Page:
What is Roquefort?
Roquefort is France’s second most consumed cheese, with around 3 million cheeses produced each year. Bright white in paste, with distinctive mould veins that are more green in hue than blue, Roquefort is a French ewe’s milk cheese, with a pronounced saltiness.
Despite its huge levels of consumption and fame across the world, there are currently only 7 producers of Roquefort. We work with the smallest producer Le Vieux Berger – a family business with only 10 employees who have been handmaking their wonderful Roquefort cheese for three generations.
How is Roquefort matured?
Roquefort’s protection dictates that it must be matured in the 2km long natural cave system “Combalou”.
A series of earthquakes and landslides in the Combalou plateau millions of years ago created the unique site with natural faults called 'Fleurine'. These faults ensure that the temperature and humidity remain constant throughout the year, because when the temperature outside the cave is higher, the faults draw air inwards and downwards, and when the temperature rises in the caves, the air is drawn upwards and outwards. The mould that gives the cheeses it distinctive characteristics, penicillium roqueforti, can be found in the soil and growing on the walls of the caves. Such is the symbiotic nature between the cheese and the caves.
The region's climate is extreme with hot, dry summers and cold winters, which particularly suits the hardy sheep of the Lacaune.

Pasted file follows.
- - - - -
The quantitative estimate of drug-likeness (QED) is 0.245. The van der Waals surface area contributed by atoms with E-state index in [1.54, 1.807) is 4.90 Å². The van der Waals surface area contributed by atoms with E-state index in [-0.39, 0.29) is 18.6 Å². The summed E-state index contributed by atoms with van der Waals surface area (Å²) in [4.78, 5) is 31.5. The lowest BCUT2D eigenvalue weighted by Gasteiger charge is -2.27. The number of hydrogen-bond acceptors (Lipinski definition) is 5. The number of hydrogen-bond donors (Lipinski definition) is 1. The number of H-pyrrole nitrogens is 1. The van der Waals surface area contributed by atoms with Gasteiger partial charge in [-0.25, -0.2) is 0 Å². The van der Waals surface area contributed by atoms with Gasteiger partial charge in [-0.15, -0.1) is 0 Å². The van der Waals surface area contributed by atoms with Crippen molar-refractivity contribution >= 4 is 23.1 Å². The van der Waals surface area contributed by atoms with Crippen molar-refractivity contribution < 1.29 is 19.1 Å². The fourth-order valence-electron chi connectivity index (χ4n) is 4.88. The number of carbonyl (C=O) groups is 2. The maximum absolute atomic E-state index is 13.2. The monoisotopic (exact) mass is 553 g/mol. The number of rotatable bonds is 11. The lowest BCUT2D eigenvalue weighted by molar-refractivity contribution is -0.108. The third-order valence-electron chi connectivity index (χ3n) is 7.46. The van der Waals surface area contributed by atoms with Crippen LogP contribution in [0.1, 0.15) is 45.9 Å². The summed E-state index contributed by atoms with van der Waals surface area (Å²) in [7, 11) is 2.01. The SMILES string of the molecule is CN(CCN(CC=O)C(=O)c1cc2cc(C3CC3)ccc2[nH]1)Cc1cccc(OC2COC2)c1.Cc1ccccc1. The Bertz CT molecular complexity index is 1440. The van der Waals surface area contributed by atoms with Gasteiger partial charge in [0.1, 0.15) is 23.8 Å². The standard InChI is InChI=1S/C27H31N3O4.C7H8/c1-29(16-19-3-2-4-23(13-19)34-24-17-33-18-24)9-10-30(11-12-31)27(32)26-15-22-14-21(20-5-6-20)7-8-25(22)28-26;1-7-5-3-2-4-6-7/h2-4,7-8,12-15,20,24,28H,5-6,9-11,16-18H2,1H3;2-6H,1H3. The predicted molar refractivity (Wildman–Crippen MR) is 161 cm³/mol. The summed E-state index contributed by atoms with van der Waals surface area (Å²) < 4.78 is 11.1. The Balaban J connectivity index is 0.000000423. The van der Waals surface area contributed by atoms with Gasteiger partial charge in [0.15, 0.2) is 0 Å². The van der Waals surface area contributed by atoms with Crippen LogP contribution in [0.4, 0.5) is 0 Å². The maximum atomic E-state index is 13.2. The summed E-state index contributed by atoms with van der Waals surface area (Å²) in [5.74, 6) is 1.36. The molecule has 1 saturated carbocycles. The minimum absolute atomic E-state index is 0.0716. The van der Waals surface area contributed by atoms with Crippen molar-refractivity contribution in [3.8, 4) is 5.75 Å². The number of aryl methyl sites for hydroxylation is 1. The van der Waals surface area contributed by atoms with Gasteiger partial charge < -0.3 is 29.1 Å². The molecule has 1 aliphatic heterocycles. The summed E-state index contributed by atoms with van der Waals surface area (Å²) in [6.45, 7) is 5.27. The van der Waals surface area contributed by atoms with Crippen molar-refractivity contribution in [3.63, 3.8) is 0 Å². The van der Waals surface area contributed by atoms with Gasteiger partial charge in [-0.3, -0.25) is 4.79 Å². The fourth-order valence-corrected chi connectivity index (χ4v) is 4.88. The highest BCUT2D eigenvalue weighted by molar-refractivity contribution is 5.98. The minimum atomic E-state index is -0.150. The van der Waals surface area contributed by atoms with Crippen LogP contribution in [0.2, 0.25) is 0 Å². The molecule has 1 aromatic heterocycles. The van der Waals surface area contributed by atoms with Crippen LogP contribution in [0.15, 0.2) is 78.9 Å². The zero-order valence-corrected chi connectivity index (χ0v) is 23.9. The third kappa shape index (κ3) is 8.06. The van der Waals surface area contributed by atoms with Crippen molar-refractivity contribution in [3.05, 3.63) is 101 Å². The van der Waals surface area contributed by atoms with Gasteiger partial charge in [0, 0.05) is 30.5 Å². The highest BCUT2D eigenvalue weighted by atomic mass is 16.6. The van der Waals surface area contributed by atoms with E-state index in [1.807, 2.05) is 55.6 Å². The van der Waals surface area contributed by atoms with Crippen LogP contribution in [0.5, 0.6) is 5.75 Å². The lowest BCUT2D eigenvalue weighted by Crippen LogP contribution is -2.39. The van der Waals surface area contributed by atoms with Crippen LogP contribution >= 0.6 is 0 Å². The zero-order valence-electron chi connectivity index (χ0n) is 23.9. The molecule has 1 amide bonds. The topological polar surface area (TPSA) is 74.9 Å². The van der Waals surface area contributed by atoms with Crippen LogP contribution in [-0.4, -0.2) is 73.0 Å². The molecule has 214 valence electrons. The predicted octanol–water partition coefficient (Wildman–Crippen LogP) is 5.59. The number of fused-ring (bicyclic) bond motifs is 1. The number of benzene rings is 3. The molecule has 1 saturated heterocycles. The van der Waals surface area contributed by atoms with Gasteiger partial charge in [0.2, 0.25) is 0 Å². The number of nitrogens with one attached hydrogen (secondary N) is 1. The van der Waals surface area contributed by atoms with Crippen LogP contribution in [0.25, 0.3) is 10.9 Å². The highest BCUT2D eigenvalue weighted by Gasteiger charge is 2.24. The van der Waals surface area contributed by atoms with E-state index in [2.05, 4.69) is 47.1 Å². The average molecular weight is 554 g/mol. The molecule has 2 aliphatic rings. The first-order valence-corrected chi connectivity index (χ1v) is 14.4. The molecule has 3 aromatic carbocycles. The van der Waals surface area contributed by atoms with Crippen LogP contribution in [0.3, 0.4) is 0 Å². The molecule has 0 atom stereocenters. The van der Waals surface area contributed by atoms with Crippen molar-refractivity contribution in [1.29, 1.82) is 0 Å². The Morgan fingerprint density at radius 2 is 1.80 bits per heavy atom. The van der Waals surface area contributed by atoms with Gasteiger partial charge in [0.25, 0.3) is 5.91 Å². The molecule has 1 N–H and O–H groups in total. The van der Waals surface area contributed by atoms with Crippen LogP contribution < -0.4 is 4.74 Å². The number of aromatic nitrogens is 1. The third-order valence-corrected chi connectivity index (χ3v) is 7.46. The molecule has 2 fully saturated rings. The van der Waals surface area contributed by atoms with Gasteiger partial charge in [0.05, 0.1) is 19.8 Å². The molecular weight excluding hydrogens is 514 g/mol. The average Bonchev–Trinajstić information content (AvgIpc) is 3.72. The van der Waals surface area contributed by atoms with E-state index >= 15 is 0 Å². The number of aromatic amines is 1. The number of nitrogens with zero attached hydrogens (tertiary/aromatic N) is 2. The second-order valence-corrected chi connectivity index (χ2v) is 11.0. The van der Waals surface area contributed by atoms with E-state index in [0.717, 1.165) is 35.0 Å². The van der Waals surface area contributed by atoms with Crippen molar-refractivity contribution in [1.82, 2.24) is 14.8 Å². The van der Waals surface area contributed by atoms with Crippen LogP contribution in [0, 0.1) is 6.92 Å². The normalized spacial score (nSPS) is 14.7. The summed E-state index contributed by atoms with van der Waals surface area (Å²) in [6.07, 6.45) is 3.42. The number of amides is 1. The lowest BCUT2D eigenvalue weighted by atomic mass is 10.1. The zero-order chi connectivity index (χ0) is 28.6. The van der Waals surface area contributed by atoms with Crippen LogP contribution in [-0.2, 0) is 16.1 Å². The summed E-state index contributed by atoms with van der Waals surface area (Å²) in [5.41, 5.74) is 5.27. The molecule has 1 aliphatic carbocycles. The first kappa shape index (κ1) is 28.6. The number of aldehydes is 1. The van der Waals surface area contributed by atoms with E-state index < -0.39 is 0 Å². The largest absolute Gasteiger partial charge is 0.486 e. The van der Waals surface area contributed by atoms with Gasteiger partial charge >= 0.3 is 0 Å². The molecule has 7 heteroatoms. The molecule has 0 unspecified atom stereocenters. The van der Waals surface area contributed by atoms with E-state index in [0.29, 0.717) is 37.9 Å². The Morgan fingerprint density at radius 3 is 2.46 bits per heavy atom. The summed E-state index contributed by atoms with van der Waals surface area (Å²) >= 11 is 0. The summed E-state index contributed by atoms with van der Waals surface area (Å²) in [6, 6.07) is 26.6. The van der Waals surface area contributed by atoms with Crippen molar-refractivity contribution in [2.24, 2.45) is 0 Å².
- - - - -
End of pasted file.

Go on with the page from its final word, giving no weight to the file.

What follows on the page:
What should Roquefort taste like?
Young Roquefort is fairly firm in texture and has a mildly metallic taste; evident over the sweet quality of the ewes' milk and bite of the blue veining. With age, the Roquefort takes on a creamier consistency, and the blue veins reach right to the edge of the cheese. Our cheese is much older, aged for 9 months and is very strong and spicy, with an openly sweet and rich flavour coming from the milk. Classically paired with the dessert wine Sauternes or our Paxton & Whitfield Monbazillac.
What are the conditions of the Roquefort PDO?
There are seven key elements of the Roquefort PDO – interestingly the first French cheese to ever be granted the protection in 1925.
1. All milk used must be delivered at least 20 days after lambing has taken place.
2. The sheep, specifically of the Lacaune breed, must be on pasture, whenever possible, in an area including most of Aveyron and parts of neighboring départements. At least 75% of any grain or fodder fed must come from the area. Interestingly, prior to the protection in 1925 the cheese was often made with cows' and goats' milk as well or even a mixture of the milks dependent on the season.
3. The milk must be whole, raw (ie not heated above 34 °C (93 °F), and unfiltered.
4. The addition of rennet must occur within 48 hours of milking.
5. The Penicillium roqueforti used in the production must be produced in France from the natural caves of Roquefort-sur-Soulzon.
6. The salting process must be performed using dry salt.
7. The whole process of maturation, cutting, packaging and refrigeration of the cheese must take place in the commune of Roquefort-sur-Soulzon.